Status: Established or reported in all states except Alaska. Even though the species is one of the most widely distributed foreign fishes in North America, much of its established range is restricted to only portions of certain drainages (Courtenay and Stauffer 1990). Some areas may represent repeated escapes or releases rather than established populations (Lee et al. 1980 et seq.). Courtenay et al. (1984) reviewed the literature and concluded that the species had been taken in the wild in all states except Alaska. They denoted the species as being established in 16 of the lower 48 states, including California, Delaware, Georgia, Idaho, Illinois, Indiana, Iowa, Kentucky, Maryland, Massachusetts, Michigan, Nebraska, Nevada, New Hampshire, New York, Ohio, Oklahoma, Pennsylvania, Rhode Island, South Carolina, South Dakota, Tennessee, Texas, Virginia, Washington, and Wisconsin. Courtenay et al. (1984) listed it as possibly established, status uncertain, in 17 additional states: Alabama, Arizona, Arkansas, Colorado, Connecticut, Kansas, Louisiana, Minnesota, Mississippi, Missouri, Montana, New Jersey, New Mexico, North Carolina, North Dakota, Oregon, and Wyoming. In recent years, the existence of breeding populations has been confirmed for some of the above names states, for example, Connecticut (Whitworth 1996), Missouri (Pflieger 1997), and Wyoming (Stone 1995). Bond (1994) noted that it is present locally in warm, still waters of Oregon. The species is also known from all the major islands of Hawaii and Brock (1960) stated that it was established in that state before 1900. Devick (1991) listed it as definitely established in Hawaii. This species has been recorded from Florida, Maine, Utah, Vermont, and West Virginia, but there is as yet no available data indicating the presence of self-sustaining populations. Countryman (1975) listed it as "naturalized" in Vermont, which suggests presence of reproducing populations. In a recent paper, Courtenay (1993) listed goldfish as established in most states except Alaska and Florida.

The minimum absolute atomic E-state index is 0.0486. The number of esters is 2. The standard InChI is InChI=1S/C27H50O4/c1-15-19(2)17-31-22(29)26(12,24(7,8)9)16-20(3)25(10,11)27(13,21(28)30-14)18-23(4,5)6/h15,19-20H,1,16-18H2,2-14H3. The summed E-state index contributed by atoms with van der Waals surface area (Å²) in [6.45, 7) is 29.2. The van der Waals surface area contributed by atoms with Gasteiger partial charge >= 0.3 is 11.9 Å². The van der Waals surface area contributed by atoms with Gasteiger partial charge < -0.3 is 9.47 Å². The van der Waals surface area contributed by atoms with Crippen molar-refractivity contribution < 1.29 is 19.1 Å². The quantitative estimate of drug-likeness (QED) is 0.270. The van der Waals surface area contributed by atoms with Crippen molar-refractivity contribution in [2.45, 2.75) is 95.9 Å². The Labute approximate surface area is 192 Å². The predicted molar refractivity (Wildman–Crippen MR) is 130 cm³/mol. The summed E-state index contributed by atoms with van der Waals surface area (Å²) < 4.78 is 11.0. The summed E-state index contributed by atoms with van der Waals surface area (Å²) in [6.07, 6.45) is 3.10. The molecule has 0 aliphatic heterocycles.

Impact of Introduction: Little is known about the ecology of the goldfish in North America. In most states it is not considered a "pest species", this term generally referring to species whose populations become very large and highly visible to the public. Nevertheless, this species has the potential to produce large populations in U.S. waters. In the United States most of the large established populations are recorded from the vicinity of western Lake Erie (references in Courtenay and Hensley 1979; Trautman 1981) and in parts of southern and central California (Moyle 1976). In Nevada, its establishment in Manse Spring was believed to be a major reason for the initial decline during the early 1960s of populations of a subspecies of the now endangered Pahrump poolfish Empetrichthys latos latos (Deacon et al. 1964; Lee et al. 1980 et seq.), possibly competing with adult E. l. latos and preying on their young. According to Moyle (1976), goldfish probably compete with native fishes for food and space; and similar to common carp, large populations of this species can greatly disturb sport fish habitats. The Sacramento sucker Catostomus occidentalis, is one native species that suffers in the presence of goldfish (Moyle 1976). However, Laird and Page (1996) concluded that goldfish in Illinois appear unable to compete with native fishes and reported that the species becomes established only in severely disturbed areas. Based on a series of artificial pond experiments, and observations of a feral population, Richardson et al. (1995) found that goldfish is a benthic herbivore whose behavior often results in visible increases in turbidity and decreases in aquatic vegetation.